I'm glad we're shaking things up a bit from our typical bull/bear duel, because I don't really have anything negative to say about my colleague Jeff Hwang's pick, Station Casinos
In fact, many of the same things that make my choice, Boyd Gaming
Nevertheless, in an industry that is defined by odds, I still believe that the numbers stack up clearly in Boyd's favor -- and I've been given 1,000 words to tell you why.
A rising tide ...
Most are aware that these two slug it in the lucrative Las Vegas locals gaming market, which generally caters to area residents seeking an affordable mix of gaming and entertainment options away from the hustle and bustle of the strip.
Boyd actually helped create this $2.5 billion subsegment 30 years ago, with the opening of its flagship Sam's Town resort, and it strengthened its position several years ago by joining forces with the profitable Coast casino group.
In the most recent Casino Player magazine "Best of Gaming" survey, Sam's Town walked away with 25 first-place awards, including best promotions, best hotel rooms, and the coveted title of best overall hotel casino. Meanwhile, its sister Orleans property got high marks from poker players and outpolled all others -- including the trendy Palms and Hard Rock casinos -- in terms of overall entertainment.
Despite such accolades, I'm not going to make the argument that Boyd is better positioned than Station in the Las Vegas locals market. Just to be clear, I'm not readily conceding the point, either. But I am stating that it isn't central to the discussion.
I think that Jeff will agree with me that the long-term fundamentals underpinning the growth of the locals market remain highly attractive and that both companies stand to benefit greatly as the market expands over time.
However, with no properties outside the Las Vegas metro area, the story ends there for Station -- but it's just beginning for Boyd.
Spreading its wings
As of last quarter, locals generated only about 40% of Boyd's adjusted earnings before interest, taxes, depreciation, and amortization (EBITDA). The remainder comes primarily from the Midwest, the Gulf Coast, and Atlantic City.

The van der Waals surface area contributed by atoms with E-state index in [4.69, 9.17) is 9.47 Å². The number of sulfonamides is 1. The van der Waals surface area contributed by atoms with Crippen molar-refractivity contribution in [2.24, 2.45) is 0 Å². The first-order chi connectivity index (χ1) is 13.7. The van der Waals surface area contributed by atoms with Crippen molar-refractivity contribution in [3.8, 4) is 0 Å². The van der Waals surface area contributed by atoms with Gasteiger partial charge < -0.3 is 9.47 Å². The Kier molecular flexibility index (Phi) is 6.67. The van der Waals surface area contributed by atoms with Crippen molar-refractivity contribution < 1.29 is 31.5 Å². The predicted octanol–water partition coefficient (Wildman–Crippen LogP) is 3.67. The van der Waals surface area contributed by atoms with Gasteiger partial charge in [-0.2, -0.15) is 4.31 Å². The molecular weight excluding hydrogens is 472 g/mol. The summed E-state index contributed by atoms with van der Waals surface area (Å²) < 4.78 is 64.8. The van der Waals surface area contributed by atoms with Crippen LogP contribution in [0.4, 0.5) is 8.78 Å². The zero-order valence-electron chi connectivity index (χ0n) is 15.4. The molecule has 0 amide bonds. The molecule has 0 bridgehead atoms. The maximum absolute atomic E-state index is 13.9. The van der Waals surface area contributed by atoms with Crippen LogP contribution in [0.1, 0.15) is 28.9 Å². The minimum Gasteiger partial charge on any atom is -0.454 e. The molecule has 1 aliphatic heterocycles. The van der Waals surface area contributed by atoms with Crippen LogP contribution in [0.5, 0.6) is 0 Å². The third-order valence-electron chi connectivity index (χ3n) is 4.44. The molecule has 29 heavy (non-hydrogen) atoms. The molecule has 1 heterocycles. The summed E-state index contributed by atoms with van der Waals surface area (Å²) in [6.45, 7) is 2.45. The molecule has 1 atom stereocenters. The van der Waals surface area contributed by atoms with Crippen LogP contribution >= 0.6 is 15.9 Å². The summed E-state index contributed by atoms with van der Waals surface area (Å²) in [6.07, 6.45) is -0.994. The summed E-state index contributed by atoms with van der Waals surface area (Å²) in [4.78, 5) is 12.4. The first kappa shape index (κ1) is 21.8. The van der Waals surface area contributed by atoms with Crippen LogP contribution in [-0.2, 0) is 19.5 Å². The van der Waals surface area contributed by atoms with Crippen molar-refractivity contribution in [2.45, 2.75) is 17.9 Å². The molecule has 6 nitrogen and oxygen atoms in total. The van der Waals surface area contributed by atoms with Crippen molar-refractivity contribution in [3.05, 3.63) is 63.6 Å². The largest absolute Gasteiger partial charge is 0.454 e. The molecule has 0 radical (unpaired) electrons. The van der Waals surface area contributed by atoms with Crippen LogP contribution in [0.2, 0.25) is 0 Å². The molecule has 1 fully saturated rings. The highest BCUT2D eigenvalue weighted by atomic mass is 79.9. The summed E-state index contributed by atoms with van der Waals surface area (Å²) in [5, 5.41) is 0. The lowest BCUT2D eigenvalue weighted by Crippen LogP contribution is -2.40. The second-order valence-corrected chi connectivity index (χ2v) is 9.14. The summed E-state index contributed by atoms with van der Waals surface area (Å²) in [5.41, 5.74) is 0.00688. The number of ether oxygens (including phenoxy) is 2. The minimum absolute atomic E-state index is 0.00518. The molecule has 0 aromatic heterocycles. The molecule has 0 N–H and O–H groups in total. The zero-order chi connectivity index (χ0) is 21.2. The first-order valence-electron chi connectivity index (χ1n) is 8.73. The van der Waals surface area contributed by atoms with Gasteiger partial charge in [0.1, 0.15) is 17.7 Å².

The benefits of that geographic diversification have shown through during this recent slowdown, as softer results in Las Vegas have been more than offset by steady growth elsewhere.
For example, the Blue Chip in northern Indiana reported a sharp 17% jump in revenues and a 330-basis-point improvement in property-level EBITDA margins. And the Borgata in Atlantic City, which is co-owned by MGM Mirage
Meanwhile, with all of its operations concentrated in one area, Station has had nowhere to hide. Overall revenues were up last quarter thanks to the addition of Red Rock, but a 1% decline in same-store sales suggests that the new high-end property is likely cannibalizing business from other nearby casinos.
Worse still, margins crumbled, and management was forced to slash its full-year earnings forecast by about 20%.
Certainly, the comparative results from one quarter mean very little, but they do underscore the risk at Station, as well as the advantage Boyd has in drawing income from reliable sources outside Las Vegas.
Cards up its sleeve
Boyd has delivered staggering growth rates over the past three years, with annual revenues doubling to reach $2.4 billion and EBITDA spiking from $253 million to $661 million.
However, the company's ambitious development pipeline suggest that these numbers will likely pale in comparison to what is in store for shareholders in the near future.
- First, management is pumping hundreds of millions into property expansions and renovations at existing resorts such as Blue Chip and Borgata to bolster their competitive standing.
- Furthermore, a bold move into the growing south Florida market has given the company control of one of four area parimutuel betting facilities licensed to operate Class III slots -- and it is located within shouting distance of a staggering 2 million potential players.
- Though it looks to the future, Boyd has not neglected its core Las Vegas locals roots. In fact, the company has recently acquired a 40-acre parcel of land in a promising residential location north of town that will soon see a new project under way.
- That just leaves the booming Las Vegas strip, where Boyd is set to begin construction of Echelon Place -- a sprawling $4 billion development using 87 acres of prime strip footage opposite Wynn Resorts'
Clearly, as the company expands its footprint around the country, it will not be lacking for potential growth drivers.
After making nearly $1 billion in capital expenditures over the past year, one could make a similar argument for Station. Unfortunately, it is likely to be Colony Capital that enjoys the rewards from those investments -- not current shareholders.
I'll see your Vegas and raise you Atlantic City
Station is a well-managed, albeit highly leveraged, company that sits in one of the industry's sweet spots.
However, Boyd is entrenched in that same spot -- and in about a half-dozen other exciting markets around the country. It also has deeper pockets and stronger cross-marketing capabilities -- two valuable resources when it comes to pursuing an aggressive expansion strategy.
Yet Boyd is still more attractively valued. That should seal it, but I'll save that discussion for my closing argument.